|Written by David Brunnen|
|Monday, 23 February 2009 10:22|
Amongst the many benefits for those who choose (or just happen) to live away from urban centres must surely be those moments of surprise that townies never notice.
Our Sunday morning breakfast, for example, was enlivened by the disappearance of electricity. We didn’t rush to complain – it’s usually restored within an hour or so.
Physical exercise provides its own warmth and strolling down the lane to the garage to collect newspapers provided an opportunity to check the lines to see if there was an obvious local problem.
Oddly the garage was operating at full power, the hotel wasn’t running its standby generator, our nearest neighbour’s boiler was clearly working and the substation transformer had a healthy hum. Closer inspection of the overhead cable showed that a connector had fallen apart.
A call to the electricity board seemed timely. Of course, the 0800 number isn’t free when calling by mobile – and calling by mobile is the only option when you cannot remember where you stowed the old-fashioned phone that works off the telephone exchange’s battery.
The trouble with having your very own power failure is that no-one else has reported it. This is a problem. If the high voltage side of the local transformer (the part of the network they can check remotely) seems OK, and if no-one else is complaining, they send an engineer to work out if there really is a problem. Never mind that both of the external feeds to home and the separate office are equally lacking in energy.
About an hour later we were visited by an engineer without a ladder but with the power to persuade his colleagues that there was a problem. Breakfast was now long forgotten. We had logs on the fire in one room and Sunday lunch was a triumph of canned tomatoes and pasta cooked courtesy of bottled gas. Our visitors from Italy were impressed – and we thanked them for their generous gift of Grano Padano.
The A team arrived in style with two yellow ladders atop a lime green van. Having not been informed of the exact nature of their problem they appreciated being shown which pole to climb. They also quite liked the idea that we had isolated the load in both properties so that reconnection of the live cables could happen without sparks flying.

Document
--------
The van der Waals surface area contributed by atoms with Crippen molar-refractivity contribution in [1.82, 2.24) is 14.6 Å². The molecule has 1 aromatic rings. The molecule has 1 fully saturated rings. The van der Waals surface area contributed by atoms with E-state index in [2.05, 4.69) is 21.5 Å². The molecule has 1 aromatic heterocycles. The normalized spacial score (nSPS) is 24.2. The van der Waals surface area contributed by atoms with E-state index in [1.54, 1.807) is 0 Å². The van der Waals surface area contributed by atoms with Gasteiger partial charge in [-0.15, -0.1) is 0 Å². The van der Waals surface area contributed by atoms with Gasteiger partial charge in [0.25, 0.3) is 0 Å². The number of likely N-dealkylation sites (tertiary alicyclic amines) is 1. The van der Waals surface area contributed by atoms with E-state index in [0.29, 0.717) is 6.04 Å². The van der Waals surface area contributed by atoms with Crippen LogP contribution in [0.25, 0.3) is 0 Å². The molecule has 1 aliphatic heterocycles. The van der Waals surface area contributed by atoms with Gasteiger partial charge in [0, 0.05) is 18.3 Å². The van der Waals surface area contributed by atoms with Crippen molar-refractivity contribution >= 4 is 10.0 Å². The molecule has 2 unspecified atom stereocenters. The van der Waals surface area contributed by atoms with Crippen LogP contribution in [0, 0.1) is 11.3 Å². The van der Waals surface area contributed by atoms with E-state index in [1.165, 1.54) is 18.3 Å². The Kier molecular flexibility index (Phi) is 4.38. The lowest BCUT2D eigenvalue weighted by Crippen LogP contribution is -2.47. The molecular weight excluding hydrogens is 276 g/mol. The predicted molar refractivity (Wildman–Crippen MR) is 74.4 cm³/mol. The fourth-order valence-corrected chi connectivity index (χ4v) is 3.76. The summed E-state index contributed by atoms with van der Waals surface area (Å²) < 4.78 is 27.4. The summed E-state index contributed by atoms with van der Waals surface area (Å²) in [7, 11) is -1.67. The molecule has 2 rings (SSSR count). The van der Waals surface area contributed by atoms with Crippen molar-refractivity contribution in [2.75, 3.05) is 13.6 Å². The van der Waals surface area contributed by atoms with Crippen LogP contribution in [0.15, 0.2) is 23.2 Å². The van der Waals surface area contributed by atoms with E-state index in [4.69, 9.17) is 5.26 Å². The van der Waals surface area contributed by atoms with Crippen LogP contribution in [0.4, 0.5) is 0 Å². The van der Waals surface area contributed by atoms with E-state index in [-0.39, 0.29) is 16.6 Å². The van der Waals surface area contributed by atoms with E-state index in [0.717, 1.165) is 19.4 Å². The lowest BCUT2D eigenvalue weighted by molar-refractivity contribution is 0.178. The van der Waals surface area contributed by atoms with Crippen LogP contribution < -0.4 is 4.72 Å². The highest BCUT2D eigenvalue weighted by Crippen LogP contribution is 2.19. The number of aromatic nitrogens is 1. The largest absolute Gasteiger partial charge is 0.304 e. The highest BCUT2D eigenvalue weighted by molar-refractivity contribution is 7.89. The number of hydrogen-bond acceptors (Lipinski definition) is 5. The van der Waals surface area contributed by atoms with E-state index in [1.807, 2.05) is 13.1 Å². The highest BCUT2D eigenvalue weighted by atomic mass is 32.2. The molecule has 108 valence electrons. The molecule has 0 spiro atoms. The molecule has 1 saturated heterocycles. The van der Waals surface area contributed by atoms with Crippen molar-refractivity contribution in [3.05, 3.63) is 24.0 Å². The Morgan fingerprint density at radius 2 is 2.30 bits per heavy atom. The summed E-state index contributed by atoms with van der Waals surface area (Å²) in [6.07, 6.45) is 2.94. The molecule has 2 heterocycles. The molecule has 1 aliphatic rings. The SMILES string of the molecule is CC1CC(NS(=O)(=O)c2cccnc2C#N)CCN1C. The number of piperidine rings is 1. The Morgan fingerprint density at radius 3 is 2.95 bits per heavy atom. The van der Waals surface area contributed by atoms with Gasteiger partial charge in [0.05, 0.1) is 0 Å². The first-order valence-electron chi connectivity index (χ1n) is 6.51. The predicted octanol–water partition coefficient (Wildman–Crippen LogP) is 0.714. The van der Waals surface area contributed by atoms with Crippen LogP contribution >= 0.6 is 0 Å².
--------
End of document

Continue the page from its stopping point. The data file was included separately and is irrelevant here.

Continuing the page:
The burnt and broken bits of old connectors helped explain why we’ve been suffering with variable volts. The line engineers marvelled at the heat damaged insulation that had welded the wrong wires together. And there were two bits of good news. The damaged earth cable running down the pole (from that time when the farmer’s hedge trimmer felt it needed reshaping) was insufficient to cause the entire village to trip out, and, in mending the electricity cables this time they avoided knocking out the telephone lines on the same pole. Helpfully they also pruned the trees that threatened further problems come Springtime.
All of which reminded me of the cartoon circulating at the recent FTTH Council in Copenhagen. The point was to try and explain the difference between narrowband and broadband in terms of an obviously unthinkable power supply comparison.
Hereabouts we do not worry about not having mains gas – bottled will suffice for the hob along with oil for heating – although even this needs electricity for pumping. We do not worry about not having mains drainage. A pavement on the main road into the village would be welcome given that most drivers don’t understand those little circles with number 30 on them. We have not yet succumbed to buying a standby electricity generator. The search for alternative energy sources is, however, like the search for true next generation broadband, on the agenda – not least because our computers are relatively useless without either.
Sadly narrowband electricity, like low calorie slim-line broadband, is not unknown in remote areas of the UK such as our countryside location 12 miles from Portsmouth, Southampton and Winchester – but our overseas visitors are impressed with the view and we see new opportunities for tourism by welcoming those who wish to explore the wilder reaches of narrowband Britain.
Cartoon courtesy of Martin Vidberg - L'Actu en Patates